Last week the rain came at last. Dark clouds drifted over from the west and it began to bucket down. We went to sleep to that much-loved sound of rain on the tin roof. My husband loves it so much he refuses to get insulation in the ceiling for fear it will dampen the sound. It overflowed our uncleared gutters and saturated the verandah, but both tanks are now full and the dam is brimming. Next door the dam overflowed down into a gully on a neighbouring property, a temporary roaring waterfall. Everything feels clean and the grass became instantly green.
By Sunday it had eased and begun moving out to sea. We drove to a local waterhole to see how it looked now. Water flowed across the causeway, so we parked and waded through the shallow but swiftly flowing current to get across and then walk through the bush along the far bank to get to the swimming hole. The water was flowing fast, but slowed here as it widened and deepened. Maggie scrambled in as soon as she got there. We sat and watched on what little of the bank was left to sit on. The water level was higher, but not as high as it had been and we cursed ourselves for not taking away the pile of rubbish we saw there last time, left behind by people who don’t value these beautiful places. It was gone, washed down the river–bits of plastic and glass that may reek havoc on marine life out in the bay.
I eventually followed Maggie in and dove under the fresh flowing water. I grew up swimming in these kinds of swimming holes and they are still my favourite. They literally wash away stress. While the weather is still warm we plan to return with friends for a picnic. Old fashioned stuff, but a great day out.
We waited all summer for the rain to come, but it never did. Now we are officially in Autumn. Last night there was a brief heavy downpour and there have been brief showers today. Our tank is about full, but our dam is almost dry.
Before I watered my plants yesterday afternoon I walked down to check the water level. As Maggie ran ahead of me as usual a wallaby bounded away up the hill into the next property. I tell her she mustn’t chase the wallabies; goannas are fine, but not wallabies. The float, which is attached to the hose from the pump to keep it from sinking to the bottom and sucking up mud, is not floating. It is resting on the bottom of the dam. I don’t turn on the pump in case it does suck up mud and breaks. I finally have to water the plants with a watering can using the house tank. This can’t go on.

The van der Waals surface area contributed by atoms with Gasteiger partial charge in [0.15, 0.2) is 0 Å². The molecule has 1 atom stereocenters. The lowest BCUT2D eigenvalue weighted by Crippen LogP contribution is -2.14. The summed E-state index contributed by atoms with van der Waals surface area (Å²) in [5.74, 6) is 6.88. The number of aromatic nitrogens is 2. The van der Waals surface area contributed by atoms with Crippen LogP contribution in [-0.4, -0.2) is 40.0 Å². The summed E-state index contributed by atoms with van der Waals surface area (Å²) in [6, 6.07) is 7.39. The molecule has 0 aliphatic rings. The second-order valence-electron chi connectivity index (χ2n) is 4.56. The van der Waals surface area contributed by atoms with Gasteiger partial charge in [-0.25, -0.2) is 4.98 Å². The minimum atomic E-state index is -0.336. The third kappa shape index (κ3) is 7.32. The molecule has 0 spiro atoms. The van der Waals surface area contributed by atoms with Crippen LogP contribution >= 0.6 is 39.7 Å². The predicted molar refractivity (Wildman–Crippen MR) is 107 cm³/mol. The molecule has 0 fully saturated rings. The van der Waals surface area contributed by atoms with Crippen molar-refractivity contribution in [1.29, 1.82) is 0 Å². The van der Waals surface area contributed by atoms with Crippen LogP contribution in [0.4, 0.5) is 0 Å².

I constructed a vegetable garden up on the hill a few months ago. My existing garden beds have become too shaded as the trees have grown up over them. To lop them would be very expensive as they are on a slope and not very accessible. I haphazardly planted beans and lettuce and silverbeet seedlings in the new garden. I put a net over them, but as they grew, had to pull it back to give them room. Inevitably, the chooks or scrub turkeys or both destroyed them. It serves me right; I need to fence and net them properly. A pumpkin vine survives, but I hold slim hope of getting any pumpkins. You can’t garden half-heartedly. At least I still have lots of herbs.
But this lack of rain is worrying. Bushfire is a constant threat in the back of my mind, even though Queensland doesn’t usually have big fires, unlike the southern states. It’s humid here in the summer, whereas it’s very dry in the summer down south. Our bushfire season is late winter and spring–August to November when the rain usually returns. The Rural Fire Brigade have been warning of a bad season every year for the past few years, but not much happens. When we have a lot of rain over the summer they say it means there’ll be lots of fuel to burn. If we have little rain over summer, does this mean there will be less fuel? I think it means everything will be that much drier and more likely to burn. It’s been more than 40 years since there were big fires in this area. Perhaps that means we’re overdue.